OSOs & UOSOs e.g., Mt. Oberlin
Waypoints—Scenic Overlook
Glacier National Park, Montana
Mt. Oberlin USO
OSOs & UOSOs e.g., Mt. Oberlin

Official Scenic Overlooks (OSOs), as in those which our State and/or Federal government fund, build and maintain, effectively represent a place or “waypoint” from which something of significance11Something of Significance: Typically we’re talking about a natural wonder/feature which when paired with some amount of historical or geological or topographical or cultural context is interesting and therefore significant. Or, something so big and so obviously pretty in a typical, nearly-platonic and/or universal sense, it’s significant for simply existing. can be observed. OSOs exist in National Parks and State Parks, on Scenic Byways, Highways and on various rural roads throughout America. They’re called Scenic Overlooks, Lookouts, Observation Points, Overlooks, Vista Points, etc. Sometimes they’re nothing but a gravel turnout. Sometimes they’re a paved parking lot with parking spots and a gazebo-like structure for shade and to picnic under. Sometimes on a pedestal of sorts or built into a low stone wall there is historical plaque, or a map, or a diagram with information about a geological formation or the existence once, in the valley below, of an Indian Trade Route. Apparently, the only standard feature-function or common denominator among OSOs (FDA recommended vantages) is that they serve to encourage us (travelers) to stop what we’re doing for a minute, and observe something of significance, i.e. something Pretty & Important.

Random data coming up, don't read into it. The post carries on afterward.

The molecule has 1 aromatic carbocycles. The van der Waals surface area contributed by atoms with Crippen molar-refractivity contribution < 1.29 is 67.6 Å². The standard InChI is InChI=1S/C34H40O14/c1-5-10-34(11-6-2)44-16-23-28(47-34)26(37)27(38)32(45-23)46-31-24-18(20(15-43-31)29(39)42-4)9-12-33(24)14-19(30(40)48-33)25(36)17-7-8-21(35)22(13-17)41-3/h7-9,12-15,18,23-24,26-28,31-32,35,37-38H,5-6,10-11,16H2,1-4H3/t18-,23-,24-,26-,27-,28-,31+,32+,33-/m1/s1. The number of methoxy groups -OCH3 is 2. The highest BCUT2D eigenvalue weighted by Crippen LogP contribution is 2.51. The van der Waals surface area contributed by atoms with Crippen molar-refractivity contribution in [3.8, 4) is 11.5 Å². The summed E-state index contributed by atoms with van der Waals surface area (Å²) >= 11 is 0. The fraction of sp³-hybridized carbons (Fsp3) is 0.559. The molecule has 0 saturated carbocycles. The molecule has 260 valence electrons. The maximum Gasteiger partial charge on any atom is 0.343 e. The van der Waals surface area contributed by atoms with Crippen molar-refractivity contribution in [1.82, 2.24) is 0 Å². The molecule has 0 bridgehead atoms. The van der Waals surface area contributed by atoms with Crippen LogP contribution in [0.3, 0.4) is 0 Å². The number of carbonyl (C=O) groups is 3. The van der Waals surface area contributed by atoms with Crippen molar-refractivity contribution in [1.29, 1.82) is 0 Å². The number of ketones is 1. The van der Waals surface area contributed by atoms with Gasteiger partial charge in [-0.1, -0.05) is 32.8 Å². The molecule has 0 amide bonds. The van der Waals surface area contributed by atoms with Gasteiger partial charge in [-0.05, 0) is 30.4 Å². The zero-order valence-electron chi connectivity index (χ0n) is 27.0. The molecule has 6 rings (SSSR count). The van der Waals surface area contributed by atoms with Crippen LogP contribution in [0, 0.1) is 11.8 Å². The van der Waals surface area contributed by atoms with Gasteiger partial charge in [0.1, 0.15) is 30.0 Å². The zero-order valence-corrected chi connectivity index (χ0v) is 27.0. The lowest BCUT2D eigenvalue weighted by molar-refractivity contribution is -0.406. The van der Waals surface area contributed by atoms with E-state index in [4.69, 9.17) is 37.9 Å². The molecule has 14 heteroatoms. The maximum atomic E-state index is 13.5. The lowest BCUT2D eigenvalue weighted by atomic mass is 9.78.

Hey buddy, quit speeding down Going-To-The-Sun Road and check out this really big mountain we're calling Mt Oberlin. It's pretty cool it's an 8,180 foot mountain located northwest of Logan Pass in the Lewis Range in Glacier National Park. Just below it's summit, water and melting snow spill into a 492 foot waterfall called Bird Woman Falls. Anyway, you should stop.”- YJ

While Un-Official Scenic Overlooks (UOSOs) like a sudden break in the trees on a switchback half way up a mountain trail, or the top of a double-overhead boulder on the side of desert fire road, lack signage, bureaucratic validation and amenities of the concrete kind, their existence and function, while sometimes temporal and impermanent, is no less important, relevant and valid. In fact, because USOs are a found and/or user-generated situation, they can be more personal, more memorable, more rapture-producing, more conducive to nature-inspired epiphany, etc. And you get to write your own plaque.


In either case OSOs and UOSOs are an opportunity to stop, observe and consider significant (remarkable & contextualized) examples of the natural world.


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